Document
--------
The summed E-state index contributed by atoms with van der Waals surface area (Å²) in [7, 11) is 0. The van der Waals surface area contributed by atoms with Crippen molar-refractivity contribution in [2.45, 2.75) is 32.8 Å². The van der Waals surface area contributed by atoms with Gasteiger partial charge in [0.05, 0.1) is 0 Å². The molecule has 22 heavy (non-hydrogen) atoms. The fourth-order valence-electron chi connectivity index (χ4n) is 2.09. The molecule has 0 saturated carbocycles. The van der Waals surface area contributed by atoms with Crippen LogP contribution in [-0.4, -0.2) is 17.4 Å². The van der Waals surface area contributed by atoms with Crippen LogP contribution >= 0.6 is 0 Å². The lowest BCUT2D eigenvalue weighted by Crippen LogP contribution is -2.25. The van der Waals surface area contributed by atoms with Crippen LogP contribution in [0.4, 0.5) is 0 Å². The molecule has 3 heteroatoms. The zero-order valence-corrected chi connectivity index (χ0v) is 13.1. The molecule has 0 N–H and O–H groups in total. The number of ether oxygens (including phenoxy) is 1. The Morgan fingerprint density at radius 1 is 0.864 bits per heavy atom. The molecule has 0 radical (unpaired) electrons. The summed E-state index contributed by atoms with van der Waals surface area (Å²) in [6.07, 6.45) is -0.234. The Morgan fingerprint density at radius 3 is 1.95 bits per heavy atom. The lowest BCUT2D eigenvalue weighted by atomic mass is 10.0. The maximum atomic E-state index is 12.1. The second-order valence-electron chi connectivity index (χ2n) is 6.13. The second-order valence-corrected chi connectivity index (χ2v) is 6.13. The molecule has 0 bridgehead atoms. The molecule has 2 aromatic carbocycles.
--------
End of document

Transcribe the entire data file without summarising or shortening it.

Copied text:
The summed E-state index contributed by atoms with van der Waals surface area (Å²) in [7, 11) is 0. The van der Waals surface area contributed by atoms with Crippen molar-refractivity contribution in [2.45, 2.75) is 32.8 Å². The van der Waals surface area contributed by atoms with Gasteiger partial charge in [0.05, 0.1) is 0 Å². The molecule has 22 heavy (non-hydrogen) atoms. The fourth-order valence-electron chi connectivity index (χ4n) is 2.09. The molecule has 0 saturated carbocycles. The van der Waals surface area contributed by atoms with Crippen LogP contribution in [-0.4, -0.2) is 17.4 Å². The van der Waals surface area contributed by atoms with Crippen LogP contribution >= 0.6 is 0 Å². The lowest BCUT2D eigenvalue weighted by Crippen LogP contribution is -2.25. The van der Waals surface area contributed by atoms with Crippen LogP contribution in [0.4, 0.5) is 0 Å². The molecule has 3 heteroatoms. The zero-order valence-corrected chi connectivity index (χ0v) is 13.1. The molecule has 0 N–H and O–H groups in total. The number of ether oxygens (including phenoxy) is 1. The Morgan fingerprint density at radius 1 is 0.864 bits per heavy atom. The molecule has 0 radical (unpaired) electrons. The summed E-state index contributed by atoms with van der Waals surface area (Å²) in [6.07, 6.45) is -0.234. The Morgan fingerprint density at radius 3 is 1.95 bits per heavy atom. The lowest BCUT2D eigenvalue weighted by atomic mass is 10.0. The maximum atomic E-state index is 12.1. The second-order valence-electron chi connectivity index (χ2n) is 6.13. The second-order valence-corrected chi connectivity index (χ2v) is 6.13. The molecule has 0 bridgehead atoms. The molecule has 2 aromatic carbocycles.